In my early 30s, Marc Adams invited me to teach at The Marc Adams School of Woodworking, and I honestly didn’t know what to say. I was honored to be asked. But I was terrified at the prospect of teaching a bunch of strangers hand-tool woodworking.
Despite my better judgment, I said yes to Marc.
Teaching that class, and the hundred after it, gave me the confidence to be the writer, woodworker and businessman I am today. I had to stop being the shy guy listening in the corner. I had to defend the way I work and think. And I had to learn to think on my feet. And work while I’m talking. And to never get into a drinking contest with an Irish student. I am eternally grateful to Marc (and Kelly Mehler, who asked me to teach that same year).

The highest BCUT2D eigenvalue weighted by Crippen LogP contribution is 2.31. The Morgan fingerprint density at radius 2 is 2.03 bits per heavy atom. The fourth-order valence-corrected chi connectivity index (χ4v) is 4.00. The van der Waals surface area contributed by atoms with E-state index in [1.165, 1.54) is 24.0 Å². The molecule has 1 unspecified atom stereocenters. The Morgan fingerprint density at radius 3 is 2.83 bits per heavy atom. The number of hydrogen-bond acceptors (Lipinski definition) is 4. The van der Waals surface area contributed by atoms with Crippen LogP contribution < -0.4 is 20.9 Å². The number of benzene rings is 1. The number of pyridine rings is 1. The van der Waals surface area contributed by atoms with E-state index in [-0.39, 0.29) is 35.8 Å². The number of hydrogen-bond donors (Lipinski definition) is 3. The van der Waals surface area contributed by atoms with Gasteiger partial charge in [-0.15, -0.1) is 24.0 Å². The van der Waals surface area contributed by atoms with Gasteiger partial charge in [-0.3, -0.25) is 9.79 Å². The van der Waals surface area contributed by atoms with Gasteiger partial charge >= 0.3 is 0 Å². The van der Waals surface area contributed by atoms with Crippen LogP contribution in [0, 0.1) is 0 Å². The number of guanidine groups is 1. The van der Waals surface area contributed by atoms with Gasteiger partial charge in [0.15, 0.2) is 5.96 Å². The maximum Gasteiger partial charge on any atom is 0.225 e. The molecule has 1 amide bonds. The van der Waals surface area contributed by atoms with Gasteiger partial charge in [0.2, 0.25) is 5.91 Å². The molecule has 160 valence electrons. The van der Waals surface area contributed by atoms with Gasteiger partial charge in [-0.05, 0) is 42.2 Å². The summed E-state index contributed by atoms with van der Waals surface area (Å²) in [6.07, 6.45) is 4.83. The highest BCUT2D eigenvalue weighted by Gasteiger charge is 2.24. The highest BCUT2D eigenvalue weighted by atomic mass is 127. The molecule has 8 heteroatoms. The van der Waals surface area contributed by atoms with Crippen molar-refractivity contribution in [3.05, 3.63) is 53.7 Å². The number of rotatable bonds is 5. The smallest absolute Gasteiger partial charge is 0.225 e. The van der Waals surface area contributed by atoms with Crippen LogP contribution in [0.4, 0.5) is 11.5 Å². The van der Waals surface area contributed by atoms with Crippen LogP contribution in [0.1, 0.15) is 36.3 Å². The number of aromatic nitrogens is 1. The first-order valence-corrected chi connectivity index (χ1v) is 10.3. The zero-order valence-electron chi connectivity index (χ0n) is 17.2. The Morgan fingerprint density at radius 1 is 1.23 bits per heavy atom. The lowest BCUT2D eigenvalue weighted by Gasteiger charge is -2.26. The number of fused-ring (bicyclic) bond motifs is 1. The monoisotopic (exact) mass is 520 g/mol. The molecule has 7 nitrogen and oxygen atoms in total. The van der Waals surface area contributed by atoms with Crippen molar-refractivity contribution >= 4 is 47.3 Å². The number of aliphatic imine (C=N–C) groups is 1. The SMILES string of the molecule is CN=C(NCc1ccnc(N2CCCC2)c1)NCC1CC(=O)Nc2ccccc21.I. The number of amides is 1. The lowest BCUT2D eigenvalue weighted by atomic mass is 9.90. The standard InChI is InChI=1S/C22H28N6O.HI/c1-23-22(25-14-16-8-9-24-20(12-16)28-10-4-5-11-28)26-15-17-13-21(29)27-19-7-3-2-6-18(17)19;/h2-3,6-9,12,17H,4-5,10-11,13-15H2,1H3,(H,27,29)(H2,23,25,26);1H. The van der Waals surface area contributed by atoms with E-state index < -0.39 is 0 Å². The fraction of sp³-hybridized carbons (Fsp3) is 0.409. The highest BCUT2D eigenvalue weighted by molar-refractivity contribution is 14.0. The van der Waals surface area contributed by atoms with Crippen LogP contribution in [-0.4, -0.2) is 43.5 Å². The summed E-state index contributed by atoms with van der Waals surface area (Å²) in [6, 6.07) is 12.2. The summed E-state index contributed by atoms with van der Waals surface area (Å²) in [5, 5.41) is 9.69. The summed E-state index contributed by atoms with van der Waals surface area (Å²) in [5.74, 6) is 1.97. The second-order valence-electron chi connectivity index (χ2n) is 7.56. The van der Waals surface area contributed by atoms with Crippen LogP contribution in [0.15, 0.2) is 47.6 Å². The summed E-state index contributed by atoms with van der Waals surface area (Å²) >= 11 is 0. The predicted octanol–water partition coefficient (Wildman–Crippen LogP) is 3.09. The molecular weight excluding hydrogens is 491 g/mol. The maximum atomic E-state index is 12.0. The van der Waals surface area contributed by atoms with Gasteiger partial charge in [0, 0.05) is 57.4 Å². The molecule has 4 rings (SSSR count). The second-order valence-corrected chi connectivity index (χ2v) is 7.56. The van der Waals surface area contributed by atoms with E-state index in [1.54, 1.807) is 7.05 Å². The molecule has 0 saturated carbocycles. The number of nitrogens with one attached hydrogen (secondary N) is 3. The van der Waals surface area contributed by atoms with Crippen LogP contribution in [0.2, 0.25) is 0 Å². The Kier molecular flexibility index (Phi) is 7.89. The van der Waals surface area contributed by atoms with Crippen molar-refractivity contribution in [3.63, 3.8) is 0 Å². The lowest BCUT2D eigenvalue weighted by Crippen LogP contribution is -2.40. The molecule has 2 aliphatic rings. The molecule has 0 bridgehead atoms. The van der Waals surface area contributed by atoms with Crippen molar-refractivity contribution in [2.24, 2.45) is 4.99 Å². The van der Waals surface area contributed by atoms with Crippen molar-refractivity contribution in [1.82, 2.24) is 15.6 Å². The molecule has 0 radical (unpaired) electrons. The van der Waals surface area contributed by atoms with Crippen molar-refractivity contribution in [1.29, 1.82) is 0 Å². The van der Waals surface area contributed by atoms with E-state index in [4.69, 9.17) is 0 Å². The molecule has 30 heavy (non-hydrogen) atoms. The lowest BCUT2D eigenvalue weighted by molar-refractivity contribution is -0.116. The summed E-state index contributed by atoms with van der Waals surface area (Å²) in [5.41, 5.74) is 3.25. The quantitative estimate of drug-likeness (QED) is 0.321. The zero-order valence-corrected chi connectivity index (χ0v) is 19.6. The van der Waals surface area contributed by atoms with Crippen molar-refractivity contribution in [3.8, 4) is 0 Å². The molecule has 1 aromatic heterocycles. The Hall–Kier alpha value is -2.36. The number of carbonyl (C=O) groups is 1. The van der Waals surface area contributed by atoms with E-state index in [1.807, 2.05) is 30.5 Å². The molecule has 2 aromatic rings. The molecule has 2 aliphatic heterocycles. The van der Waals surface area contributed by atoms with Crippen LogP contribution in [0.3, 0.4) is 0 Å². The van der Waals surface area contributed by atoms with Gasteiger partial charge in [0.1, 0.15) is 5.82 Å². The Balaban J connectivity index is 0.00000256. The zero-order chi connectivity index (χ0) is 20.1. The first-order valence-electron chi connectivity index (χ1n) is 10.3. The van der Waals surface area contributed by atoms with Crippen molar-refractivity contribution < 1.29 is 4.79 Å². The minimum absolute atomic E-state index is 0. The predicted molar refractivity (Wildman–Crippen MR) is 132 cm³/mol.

Teaching woodworking also committed me to training future generations. And so when Megan Fitzpatrick and I sat down to decide who to ask to teach at the Lost Art Press storefront, we wanted to make sure we asked young and sometimes brand-new teachers. These were people whose work we greatly respect, but they haven’t become people you see on the rosters at woodworking schools worldwide.
These are people you are going to hear a lot from in the future. They are incredibly committed to the craft and work at it every day. They share what they know and seek to bring others into the craft. They have lots to share, and you might be surprised what you can learn from someone younger than you (my kids are proof of that).
Most of all, we believe in this particular crop of people after watching them for many years. If you are interested in hand-cut joinery, both of these classes are great places to start (or continue) your journey.
Build the Anarchist’s Tool Chest with Kieran Binnie: Sept. 23-27, 2019
Build a Wall Cabinet with Anne Briggs: Oct. 7-11, 2019
— Christopher Schwarz